Last week, at
s Men of the Year Awards in Mumbai, winners such as actor Radhika Apte (Woman of the Year) and stand-up comic Hari Kondabolu (Comedian of the Year) kept their acceptance speeches to less than three minutes. Photographer Max Vadukul, however, took more than seven minutes to accept his Lifetime Achievement award. “My son was very upset that I gave a speech so long,” he tells me later. “I thought I had messed it up.”
But for a man returning to work after a two-year hiatus, sparked by his brother’s battle with cancer, this was a big moment.
The New York-based photographer might not be as well-recognised in India as global contemporaries like Mario Testino, but he has many accolades to his name. And now, he has a story to share with India.
What’s in a name?
After receiving his award, Vadukul handed it back to presenter Shruti Hassan — remarking that it would make a good doorstopper — anddrew a piece of paper from his tuxedo. He then listed his achievements. The 57-year-old rose to fame in the ’80s when he shot the first of many advertising campaigns for Japanese designer Yohji Yamamoto, with whom he continued to work for decades. In the ’90s, he became one of the first staff photographers atThe New Yorkermagazine, working on 52 assignments a year for five years. Natalie Portman, Mick Jagger, Salman Rushdie — he has trained his lens on countless personalities. And now comes
, a special photo essay on climate change for
, in celebration of the magazine’s upcoming 10th anniversary edition.
Halfway through his speech, he paused. “But now, I’m going to move on to something else,” he said. “The fabrication, the lie, the invention of Max.” Pause. “See, I’m not really Max. My real name is Mradukant Shantilal Vadukul. That is a Gujarati name.”
Max was invented in England, when Vadukul was nine. “For those of you who have been in situations where your lives have been changed by things you can’t control, you know you either become a Max or you don’t exist,” he said. His family had just moved to England from Kenya, where his father worked as a travelling camera salesman. Vadukul was, by his own admission, “terrible at school”, so he left at 16, as did his younger brother Nitin (at 15). Both siblings pursued photography, with Nitin gaining critical acclaim for his dreamlike depictions of hip-hop artistes such as Jay-Z and Eminem. His brother’s death in March, he tells me, “really brought me to my knees. I stopped working for two years to take care of him. I wanted to give up, frankly. What’s the point?”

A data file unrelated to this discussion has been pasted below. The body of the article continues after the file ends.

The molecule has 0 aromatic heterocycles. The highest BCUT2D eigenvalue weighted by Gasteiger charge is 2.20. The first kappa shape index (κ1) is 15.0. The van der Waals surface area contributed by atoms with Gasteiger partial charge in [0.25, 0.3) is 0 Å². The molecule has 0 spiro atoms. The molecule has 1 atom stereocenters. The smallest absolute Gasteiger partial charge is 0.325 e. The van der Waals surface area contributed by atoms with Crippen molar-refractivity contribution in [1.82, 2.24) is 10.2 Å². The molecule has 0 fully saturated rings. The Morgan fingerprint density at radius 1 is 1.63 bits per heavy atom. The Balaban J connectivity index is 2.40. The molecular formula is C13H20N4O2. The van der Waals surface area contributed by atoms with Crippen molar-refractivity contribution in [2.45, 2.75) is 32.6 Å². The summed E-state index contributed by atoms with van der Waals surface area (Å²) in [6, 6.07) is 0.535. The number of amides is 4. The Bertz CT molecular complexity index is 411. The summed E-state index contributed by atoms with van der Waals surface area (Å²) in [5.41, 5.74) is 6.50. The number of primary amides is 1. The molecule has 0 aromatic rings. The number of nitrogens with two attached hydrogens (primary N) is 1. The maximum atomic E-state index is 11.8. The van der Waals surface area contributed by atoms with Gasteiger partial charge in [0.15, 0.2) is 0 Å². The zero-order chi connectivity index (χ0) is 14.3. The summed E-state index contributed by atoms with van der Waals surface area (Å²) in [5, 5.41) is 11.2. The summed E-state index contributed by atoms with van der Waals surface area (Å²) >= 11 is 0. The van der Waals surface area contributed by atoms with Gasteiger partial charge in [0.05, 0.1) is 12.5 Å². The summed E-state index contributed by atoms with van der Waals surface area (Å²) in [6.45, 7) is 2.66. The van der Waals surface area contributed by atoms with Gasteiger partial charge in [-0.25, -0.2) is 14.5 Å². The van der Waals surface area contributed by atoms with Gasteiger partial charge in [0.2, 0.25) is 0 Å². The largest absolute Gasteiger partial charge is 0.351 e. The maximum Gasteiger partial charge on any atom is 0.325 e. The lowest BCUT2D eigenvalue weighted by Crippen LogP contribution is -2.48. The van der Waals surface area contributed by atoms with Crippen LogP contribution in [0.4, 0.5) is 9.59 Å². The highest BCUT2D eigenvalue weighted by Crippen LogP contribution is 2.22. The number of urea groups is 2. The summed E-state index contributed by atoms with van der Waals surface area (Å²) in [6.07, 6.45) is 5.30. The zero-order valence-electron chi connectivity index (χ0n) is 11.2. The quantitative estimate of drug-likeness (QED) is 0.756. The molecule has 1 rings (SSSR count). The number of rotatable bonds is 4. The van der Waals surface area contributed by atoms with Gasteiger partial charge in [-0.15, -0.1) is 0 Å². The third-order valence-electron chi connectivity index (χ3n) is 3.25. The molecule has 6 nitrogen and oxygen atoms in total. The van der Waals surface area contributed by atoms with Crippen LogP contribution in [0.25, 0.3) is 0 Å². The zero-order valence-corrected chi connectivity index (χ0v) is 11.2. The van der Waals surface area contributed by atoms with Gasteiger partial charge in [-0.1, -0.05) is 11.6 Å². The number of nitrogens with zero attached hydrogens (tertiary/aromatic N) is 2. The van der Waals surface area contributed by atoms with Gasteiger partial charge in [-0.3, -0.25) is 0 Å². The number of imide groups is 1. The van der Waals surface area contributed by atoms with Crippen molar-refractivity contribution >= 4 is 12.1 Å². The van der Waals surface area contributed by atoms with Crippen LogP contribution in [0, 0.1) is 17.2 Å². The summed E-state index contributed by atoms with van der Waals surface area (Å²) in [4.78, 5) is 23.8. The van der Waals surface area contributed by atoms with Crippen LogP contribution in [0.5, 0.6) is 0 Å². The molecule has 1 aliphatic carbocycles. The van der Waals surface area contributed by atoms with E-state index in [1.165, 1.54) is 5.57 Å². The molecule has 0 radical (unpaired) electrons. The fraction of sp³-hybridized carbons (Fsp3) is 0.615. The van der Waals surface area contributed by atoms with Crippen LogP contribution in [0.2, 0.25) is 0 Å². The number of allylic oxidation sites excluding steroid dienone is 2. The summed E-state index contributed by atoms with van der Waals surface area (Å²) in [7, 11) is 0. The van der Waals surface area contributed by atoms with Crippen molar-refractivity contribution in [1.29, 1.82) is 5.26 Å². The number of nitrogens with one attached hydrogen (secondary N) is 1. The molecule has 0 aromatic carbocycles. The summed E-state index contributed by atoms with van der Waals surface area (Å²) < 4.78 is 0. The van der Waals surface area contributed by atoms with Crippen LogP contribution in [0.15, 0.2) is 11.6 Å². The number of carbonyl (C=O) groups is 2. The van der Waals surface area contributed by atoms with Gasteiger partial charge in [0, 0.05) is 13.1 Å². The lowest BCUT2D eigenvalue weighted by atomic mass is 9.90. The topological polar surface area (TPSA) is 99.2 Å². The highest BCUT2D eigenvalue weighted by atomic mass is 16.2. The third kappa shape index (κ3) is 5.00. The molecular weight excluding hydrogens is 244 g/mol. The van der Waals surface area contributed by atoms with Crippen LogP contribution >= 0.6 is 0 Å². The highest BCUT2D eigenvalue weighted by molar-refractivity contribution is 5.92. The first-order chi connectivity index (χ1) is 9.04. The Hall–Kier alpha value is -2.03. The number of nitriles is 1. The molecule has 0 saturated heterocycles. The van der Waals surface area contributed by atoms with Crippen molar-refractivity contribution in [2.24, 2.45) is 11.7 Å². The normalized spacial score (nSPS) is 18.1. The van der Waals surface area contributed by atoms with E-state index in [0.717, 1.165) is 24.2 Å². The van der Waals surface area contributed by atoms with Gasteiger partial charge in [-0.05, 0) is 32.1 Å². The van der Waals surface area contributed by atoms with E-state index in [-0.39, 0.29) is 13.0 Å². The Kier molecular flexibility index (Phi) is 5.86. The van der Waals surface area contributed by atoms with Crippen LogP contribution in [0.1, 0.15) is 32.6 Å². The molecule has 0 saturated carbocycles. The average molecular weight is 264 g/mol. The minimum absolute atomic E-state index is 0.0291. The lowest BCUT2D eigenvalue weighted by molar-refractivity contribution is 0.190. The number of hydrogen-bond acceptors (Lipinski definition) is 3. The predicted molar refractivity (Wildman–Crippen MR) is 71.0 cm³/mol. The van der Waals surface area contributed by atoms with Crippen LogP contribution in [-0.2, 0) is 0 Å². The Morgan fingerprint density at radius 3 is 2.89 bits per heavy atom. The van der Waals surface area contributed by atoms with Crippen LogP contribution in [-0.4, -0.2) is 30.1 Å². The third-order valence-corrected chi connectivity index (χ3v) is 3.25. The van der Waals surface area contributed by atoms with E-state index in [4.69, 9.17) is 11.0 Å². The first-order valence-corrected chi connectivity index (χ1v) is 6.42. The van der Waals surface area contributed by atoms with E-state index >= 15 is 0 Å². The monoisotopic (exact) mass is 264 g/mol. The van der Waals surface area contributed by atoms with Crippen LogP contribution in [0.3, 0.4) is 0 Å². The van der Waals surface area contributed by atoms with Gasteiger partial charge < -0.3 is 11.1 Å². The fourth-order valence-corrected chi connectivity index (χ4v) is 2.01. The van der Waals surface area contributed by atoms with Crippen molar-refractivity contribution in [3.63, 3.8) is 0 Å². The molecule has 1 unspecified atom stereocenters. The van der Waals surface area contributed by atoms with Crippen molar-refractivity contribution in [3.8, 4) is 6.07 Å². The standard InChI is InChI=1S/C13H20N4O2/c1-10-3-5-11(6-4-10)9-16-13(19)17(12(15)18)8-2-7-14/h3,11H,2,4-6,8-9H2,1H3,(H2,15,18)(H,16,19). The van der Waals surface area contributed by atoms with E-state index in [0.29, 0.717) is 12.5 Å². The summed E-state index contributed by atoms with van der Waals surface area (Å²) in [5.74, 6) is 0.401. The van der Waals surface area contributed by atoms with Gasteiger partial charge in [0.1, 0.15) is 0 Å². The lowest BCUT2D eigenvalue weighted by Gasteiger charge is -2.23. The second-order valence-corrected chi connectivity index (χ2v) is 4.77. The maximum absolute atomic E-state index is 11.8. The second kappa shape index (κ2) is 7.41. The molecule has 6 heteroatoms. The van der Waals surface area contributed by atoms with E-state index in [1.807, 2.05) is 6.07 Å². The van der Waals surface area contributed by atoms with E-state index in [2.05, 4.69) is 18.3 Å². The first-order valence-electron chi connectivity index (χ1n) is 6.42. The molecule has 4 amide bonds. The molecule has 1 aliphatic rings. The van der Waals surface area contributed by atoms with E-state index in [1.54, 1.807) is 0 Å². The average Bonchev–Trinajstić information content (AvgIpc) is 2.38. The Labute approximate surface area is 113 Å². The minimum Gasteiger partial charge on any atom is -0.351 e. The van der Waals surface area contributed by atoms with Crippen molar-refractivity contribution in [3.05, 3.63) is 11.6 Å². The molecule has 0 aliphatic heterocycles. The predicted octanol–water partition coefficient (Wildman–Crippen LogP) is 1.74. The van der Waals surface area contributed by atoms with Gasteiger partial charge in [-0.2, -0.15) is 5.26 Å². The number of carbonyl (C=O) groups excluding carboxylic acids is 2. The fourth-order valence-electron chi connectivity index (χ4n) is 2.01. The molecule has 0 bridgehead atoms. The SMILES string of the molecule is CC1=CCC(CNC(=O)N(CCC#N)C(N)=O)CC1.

Before he died, Nitin, sensing his brother’s despair, asked him not to give up. “You gotta keep going,” he had said. “Try to do India — I think they’ll like you.”
Late this summer, Vadukul left to Jamaica, on holiday with his wife, whose own mother had died two months after Nitin. “We were grieving,” he says. “We didn’t like the business anymore. We didn’t want to be with anyone.”
While in Jamaica, he received an offer fromGQ India —a “carte blanche” to explore the theme of climate change. “I wanted a tectonic shift in my own work,” he says. “My brother had just died. There had to be a rebirth. I couldn’t approach this in the way I have done everything else. I wanted to deal with it like a fine art project,” he says, about his black and white photographs that attempt to bring beauty to everyday locales in Mumbai.
The way things were
Vadukul’s signature style reflects a penchant for black and white imagery and portraits. He describes his aesthetic as “art reportage”. Big-ticket advertising campaigns aside, he admits that his “passion has always been editorial”. His repertoire of iconic subjects includes Mother Teresa; Indian authors such as Arundhati Roy, Salman Rushdie and Rohinton Mistry, who he shot for
The New Yorker’s
India Fiction Issue of 1997; and a pensive Amy Winehouse reclining against white pillows on her bed, her right-hand inching down her shorts.
In previous interviews, Vadukul has famously said that his work as an auteur is like a dictatorship. “Democracy is the enemy of art,” he explains.
“The vision can get highly contaminated and diluted. Sensitivity is a big part of creating iconic images.” Imagine, for a moment, he says, an artist like Rembrandt painting while 10 to 20 people tell him how to do his job. “What would happen if the masters of the greatest paintings were ever subject to this tyranny? I may not be the first to say this, but it’s a good idea to keep in mind.”
He approaches his photoshoots like he would a blind date, he tells me, “with the curiosity of not wanting to know too much about the subject”.
Moving forward though, he knows that “the old career will disappear into something else.” He hopes that his recent work in India will help him launch a large-scale project about the impact of climate change on the country. “I am turning the lens on to something else. After The Rolling Stones and Sting, it’s now plastic landfills and garbage sites,” he laughs.
I am turning
the lens on to something else. After The Rolling Stones and Sting, it’s now plastic landfills and garbage sites
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